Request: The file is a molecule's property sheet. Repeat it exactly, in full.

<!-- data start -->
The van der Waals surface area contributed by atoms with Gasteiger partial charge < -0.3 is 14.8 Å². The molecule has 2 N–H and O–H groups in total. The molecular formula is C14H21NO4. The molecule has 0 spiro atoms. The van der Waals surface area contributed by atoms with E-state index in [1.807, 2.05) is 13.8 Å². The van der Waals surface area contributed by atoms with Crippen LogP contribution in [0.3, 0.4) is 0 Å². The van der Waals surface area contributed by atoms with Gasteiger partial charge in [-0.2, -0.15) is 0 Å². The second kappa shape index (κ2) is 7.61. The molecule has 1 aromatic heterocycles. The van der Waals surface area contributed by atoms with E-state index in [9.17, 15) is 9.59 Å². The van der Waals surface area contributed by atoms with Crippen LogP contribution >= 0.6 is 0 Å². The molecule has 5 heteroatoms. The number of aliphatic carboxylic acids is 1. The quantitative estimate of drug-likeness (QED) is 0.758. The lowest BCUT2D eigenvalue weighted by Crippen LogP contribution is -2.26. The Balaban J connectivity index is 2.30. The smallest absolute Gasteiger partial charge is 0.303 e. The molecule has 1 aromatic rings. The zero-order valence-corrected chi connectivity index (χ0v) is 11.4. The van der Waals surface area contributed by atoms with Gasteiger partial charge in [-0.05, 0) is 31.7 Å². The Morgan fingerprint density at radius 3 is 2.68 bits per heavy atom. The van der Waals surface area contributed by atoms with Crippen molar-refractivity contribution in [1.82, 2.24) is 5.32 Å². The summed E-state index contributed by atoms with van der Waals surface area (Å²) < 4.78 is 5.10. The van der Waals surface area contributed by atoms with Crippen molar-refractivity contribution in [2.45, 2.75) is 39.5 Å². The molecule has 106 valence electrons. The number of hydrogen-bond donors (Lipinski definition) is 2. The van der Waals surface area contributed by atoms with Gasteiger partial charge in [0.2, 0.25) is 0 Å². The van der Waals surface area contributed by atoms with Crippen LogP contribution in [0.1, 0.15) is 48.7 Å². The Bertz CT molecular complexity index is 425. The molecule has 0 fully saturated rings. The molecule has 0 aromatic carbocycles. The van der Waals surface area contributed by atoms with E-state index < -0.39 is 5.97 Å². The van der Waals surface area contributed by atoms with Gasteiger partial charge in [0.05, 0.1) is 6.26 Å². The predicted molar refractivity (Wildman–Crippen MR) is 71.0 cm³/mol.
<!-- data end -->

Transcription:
The van der Waals surface area contributed by atoms with Gasteiger partial charge < -0.3 is 14.8 Å². The molecule has 2 N–H and O–H groups in total. The molecular formula is C14H21NO4. The molecule has 0 spiro atoms. The van der Waals surface area contributed by atoms with E-state index in [1.807, 2.05) is 13.8 Å². The van der Waals surface area contributed by atoms with Crippen LogP contribution in [0.3, 0.4) is 0 Å². The van der Waals surface area contributed by atoms with Gasteiger partial charge in [-0.2, -0.15) is 0 Å². The second kappa shape index (κ2) is 7.61. The molecule has 1 aromatic heterocycles. The van der Waals surface area contributed by atoms with E-state index in [9.17, 15) is 9.59 Å². The van der Waals surface area contributed by atoms with Crippen LogP contribution >= 0.6 is 0 Å². The molecule has 5 heteroatoms. The number of aliphatic carboxylic acids is 1. The quantitative estimate of drug-likeness (QED) is 0.758. The lowest BCUT2D eigenvalue weighted by Crippen LogP contribution is -2.26. The Balaban J connectivity index is 2.30. The smallest absolute Gasteiger partial charge is 0.303 e. The molecule has 1 aromatic rings. The zero-order valence-corrected chi connectivity index (χ0v) is 11.4. The van der Waals surface area contributed by atoms with Gasteiger partial charge in [-0.05, 0) is 31.7 Å². The Morgan fingerprint density at radius 3 is 2.68 bits per heavy atom. The van der Waals surface area contributed by atoms with Crippen molar-refractivity contribution in [1.82, 2.24) is 5.32 Å². The summed E-state index contributed by atoms with van der Waals surface area (Å²) < 4.78 is 5.10. The van der Waals surface area contributed by atoms with Crippen molar-refractivity contribution in [2.45, 2.75) is 39.5 Å². The molecule has 106 valence electrons. The number of hydrogen-bond donors (Lipinski definition) is 2. The van der Waals surface area contributed by atoms with Gasteiger partial charge in [0.2, 0.25) is 0 Å². The van der Waals surface area contributed by atoms with Crippen LogP contribution in [0.1, 0.15) is 48.7 Å². The Bertz CT molecular complexity index is 425. The molecule has 0 fully saturated rings. The molecule has 0 aromatic carbocycles. The van der Waals surface area contributed by atoms with E-state index < -0.39 is 5.97 Å². The van der Waals surface area contributed by atoms with Gasteiger partial charge in [0.05, 0.1) is 6.26 Å². The predicted molar refractivity (Wildman–Crippen MR) is 71.0 cm³/mol.